At this point violence erupted in the Corso Italia. Cars were set on fire and overturned, shop windows smashed and at least one bank was set on fire. Mark had by now climbed up a concrete storage building (about 15ft high) to film the scenes on the streets.
He said: "Riot police started to assemble at the side of the road to the far left of the convergence centre, while protesters opposite them began dragging railings to build a barricade and were arming themselves with anything they could find. They began hurling missiles at the police then suddenly thick black smoke appeared from one of the buildings.
"Meanwhile two helicopters encircling the scene were dropping tear gas on the protesters. It was like watching a tide go in and out. Everytime the tear gas billowed out, the crowds retreated. When it ebbed, they moved forward. Most were masked to protect themselves from the effects of the gas.
"At one stage everyone that was standing on the roof watching the scenes nearly fell off because a tear gas cannister landed on it. And in the chaos and confusion people started falling about. Police were throwing more and more gas cannisters. This enraged the protesters who ran and picked them up and threw them back at the police."
As the police seemed to start amassing for a final thrust towards the protesters, we collected our belongings and sought refuge in a nearby pebbled beach.
People boats were amassing in the harbour. Within moments of settling to down to appear as innocent sunbathers, we found ourselves surrounded by armed and helmeted police.
Mark was convinced they were about to charge and baton us but I disagreed and suggested we remain seated on a nearby ledge while most people ran for cover further along the coast.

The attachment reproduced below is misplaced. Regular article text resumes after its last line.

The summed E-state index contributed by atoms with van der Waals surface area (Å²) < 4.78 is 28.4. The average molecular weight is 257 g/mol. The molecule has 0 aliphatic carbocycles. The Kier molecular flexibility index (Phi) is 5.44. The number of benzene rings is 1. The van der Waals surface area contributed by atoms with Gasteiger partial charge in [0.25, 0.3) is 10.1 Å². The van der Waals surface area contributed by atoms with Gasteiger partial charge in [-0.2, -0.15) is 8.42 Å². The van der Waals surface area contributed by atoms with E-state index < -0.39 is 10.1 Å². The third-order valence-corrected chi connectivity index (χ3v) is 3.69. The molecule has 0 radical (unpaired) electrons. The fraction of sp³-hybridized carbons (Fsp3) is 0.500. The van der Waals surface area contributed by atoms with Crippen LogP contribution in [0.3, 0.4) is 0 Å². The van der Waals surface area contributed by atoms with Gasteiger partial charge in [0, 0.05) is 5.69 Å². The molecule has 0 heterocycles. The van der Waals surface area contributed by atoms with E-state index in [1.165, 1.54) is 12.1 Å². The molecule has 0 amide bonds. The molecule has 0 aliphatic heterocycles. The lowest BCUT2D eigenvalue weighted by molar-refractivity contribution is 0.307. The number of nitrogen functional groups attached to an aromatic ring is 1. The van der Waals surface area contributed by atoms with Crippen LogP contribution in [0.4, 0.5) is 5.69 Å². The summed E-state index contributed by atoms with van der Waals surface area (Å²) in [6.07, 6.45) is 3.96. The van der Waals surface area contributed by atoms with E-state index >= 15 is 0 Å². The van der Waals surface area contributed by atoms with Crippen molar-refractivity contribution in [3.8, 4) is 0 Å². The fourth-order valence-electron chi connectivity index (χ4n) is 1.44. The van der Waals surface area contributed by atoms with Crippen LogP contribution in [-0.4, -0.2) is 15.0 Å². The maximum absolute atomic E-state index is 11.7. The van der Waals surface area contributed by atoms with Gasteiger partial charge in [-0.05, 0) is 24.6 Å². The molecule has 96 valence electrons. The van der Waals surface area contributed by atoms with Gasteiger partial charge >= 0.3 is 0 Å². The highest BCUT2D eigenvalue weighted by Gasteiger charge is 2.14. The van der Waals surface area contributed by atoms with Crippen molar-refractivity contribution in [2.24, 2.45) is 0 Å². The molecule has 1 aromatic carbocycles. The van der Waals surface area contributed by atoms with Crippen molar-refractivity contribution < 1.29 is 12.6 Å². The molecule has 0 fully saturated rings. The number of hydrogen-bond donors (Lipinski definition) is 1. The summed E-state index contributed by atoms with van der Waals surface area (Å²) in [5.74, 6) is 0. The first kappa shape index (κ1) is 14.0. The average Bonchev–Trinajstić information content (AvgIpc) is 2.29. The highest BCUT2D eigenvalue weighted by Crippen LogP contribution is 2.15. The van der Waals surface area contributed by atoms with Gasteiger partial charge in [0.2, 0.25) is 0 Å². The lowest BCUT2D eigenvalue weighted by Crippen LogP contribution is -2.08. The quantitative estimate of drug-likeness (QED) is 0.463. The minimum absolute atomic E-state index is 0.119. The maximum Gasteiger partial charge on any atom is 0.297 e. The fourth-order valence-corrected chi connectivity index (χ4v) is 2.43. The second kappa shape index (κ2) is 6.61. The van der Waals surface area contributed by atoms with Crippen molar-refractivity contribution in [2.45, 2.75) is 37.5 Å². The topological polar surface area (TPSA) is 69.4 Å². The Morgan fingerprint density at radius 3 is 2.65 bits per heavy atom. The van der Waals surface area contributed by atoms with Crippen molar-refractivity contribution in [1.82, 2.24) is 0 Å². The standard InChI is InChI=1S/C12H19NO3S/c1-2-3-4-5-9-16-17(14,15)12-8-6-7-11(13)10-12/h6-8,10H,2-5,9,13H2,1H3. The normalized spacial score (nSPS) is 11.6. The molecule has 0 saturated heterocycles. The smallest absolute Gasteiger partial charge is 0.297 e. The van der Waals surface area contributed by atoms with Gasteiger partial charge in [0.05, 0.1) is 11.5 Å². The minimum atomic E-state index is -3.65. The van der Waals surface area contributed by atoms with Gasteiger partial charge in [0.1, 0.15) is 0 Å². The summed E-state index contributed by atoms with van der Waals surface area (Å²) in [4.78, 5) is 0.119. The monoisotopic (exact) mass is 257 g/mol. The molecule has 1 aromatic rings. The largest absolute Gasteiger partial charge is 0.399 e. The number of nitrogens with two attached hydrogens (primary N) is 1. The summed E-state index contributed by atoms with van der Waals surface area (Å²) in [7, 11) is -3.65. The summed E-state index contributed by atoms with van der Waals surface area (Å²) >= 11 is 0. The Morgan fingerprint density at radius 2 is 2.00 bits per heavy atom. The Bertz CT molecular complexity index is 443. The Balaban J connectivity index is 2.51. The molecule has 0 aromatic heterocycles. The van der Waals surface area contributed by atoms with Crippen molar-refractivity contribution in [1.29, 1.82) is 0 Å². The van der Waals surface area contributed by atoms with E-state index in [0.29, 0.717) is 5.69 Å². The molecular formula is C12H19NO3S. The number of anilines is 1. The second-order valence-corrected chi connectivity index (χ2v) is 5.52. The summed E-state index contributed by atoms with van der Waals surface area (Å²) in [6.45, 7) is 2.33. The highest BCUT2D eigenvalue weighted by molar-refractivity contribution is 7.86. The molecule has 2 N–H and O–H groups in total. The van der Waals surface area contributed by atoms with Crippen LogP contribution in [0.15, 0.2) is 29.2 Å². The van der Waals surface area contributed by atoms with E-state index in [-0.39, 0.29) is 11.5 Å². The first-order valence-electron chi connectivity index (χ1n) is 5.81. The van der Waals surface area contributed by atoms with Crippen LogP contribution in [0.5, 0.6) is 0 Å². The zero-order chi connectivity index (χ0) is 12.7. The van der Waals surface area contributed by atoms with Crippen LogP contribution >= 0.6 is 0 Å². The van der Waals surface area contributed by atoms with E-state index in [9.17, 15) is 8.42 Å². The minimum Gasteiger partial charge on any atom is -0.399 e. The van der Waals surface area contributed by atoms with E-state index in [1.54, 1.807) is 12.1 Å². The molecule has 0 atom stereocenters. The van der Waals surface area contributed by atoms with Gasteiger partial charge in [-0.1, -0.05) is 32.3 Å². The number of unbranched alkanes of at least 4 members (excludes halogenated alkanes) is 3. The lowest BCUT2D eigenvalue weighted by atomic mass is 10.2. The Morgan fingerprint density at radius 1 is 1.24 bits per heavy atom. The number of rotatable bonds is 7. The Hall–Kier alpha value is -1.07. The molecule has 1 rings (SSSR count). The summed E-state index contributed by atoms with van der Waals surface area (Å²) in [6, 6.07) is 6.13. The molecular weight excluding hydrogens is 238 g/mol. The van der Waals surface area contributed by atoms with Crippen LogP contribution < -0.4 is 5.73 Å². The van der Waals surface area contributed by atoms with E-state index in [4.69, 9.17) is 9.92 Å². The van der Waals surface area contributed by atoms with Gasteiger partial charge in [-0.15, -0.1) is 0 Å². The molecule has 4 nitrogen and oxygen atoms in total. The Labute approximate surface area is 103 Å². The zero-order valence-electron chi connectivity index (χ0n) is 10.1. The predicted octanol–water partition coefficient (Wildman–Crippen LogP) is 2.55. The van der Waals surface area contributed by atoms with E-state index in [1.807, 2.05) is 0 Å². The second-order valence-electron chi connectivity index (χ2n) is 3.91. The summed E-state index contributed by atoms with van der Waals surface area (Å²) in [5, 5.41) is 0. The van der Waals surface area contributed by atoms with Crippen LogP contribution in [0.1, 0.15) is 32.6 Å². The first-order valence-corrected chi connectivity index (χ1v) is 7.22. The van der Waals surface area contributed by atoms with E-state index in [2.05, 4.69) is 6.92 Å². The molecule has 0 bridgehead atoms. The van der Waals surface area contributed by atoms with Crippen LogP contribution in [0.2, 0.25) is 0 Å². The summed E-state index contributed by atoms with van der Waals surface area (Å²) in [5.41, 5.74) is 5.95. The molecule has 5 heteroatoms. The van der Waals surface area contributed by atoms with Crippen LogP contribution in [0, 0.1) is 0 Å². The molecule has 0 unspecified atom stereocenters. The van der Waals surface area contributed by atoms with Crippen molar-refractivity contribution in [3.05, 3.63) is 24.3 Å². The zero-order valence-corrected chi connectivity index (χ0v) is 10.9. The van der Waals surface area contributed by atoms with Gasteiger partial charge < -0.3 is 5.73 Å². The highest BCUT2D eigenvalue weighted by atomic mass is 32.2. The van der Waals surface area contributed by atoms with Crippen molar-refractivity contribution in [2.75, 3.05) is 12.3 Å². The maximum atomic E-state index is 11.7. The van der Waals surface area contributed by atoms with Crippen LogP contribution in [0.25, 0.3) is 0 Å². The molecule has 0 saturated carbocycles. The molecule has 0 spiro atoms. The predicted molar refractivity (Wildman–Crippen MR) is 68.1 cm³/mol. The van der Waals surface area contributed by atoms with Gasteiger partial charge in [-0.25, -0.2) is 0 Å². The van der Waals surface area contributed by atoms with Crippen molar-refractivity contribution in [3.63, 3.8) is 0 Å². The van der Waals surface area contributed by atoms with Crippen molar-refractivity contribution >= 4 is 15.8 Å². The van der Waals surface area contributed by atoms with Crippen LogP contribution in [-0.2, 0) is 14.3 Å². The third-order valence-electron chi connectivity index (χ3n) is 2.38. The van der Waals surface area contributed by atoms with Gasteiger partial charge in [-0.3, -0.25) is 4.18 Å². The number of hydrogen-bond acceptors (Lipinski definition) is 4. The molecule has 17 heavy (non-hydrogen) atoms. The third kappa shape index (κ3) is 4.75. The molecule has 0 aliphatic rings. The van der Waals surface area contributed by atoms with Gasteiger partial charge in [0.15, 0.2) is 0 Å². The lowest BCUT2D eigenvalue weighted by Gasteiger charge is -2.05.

Some of us raised our arms to signal peace and sought to appear non-violent. The cops ran past us chasing fleeing protesters. They cornered them on the edge of a rocky coastline where the protesters could move no further apart from in the sea. Bravely the protesters chanted shouts of "assassini" and jumped up and down and waved defiantly.
There was an eerie silence when the police stopped and seemed confused as to what action to take next. To our amazement they backed off and walked away.
Mark says: "People in civilian clothes were with police pointing out protesters. I was surprised at this as some of these I recognised as the cannister throwing people from earlier".
As we sat on the beach in a state of shock and disbelief, locals came up to us and exchanged their stories, clearly upset at being split up from their friends, and still suffering from the effects of the heavy tear gas and excessive military-style actions of the police.
We walked to the road and saw armoured vehicles pass by clearly trying to intimidate passers-by. All around was the smell of burning and tear gas lingering in the air, debris lay strewn across the Corso Italia. Protest graffiti was sprawled across the fronts of many shops and buildings.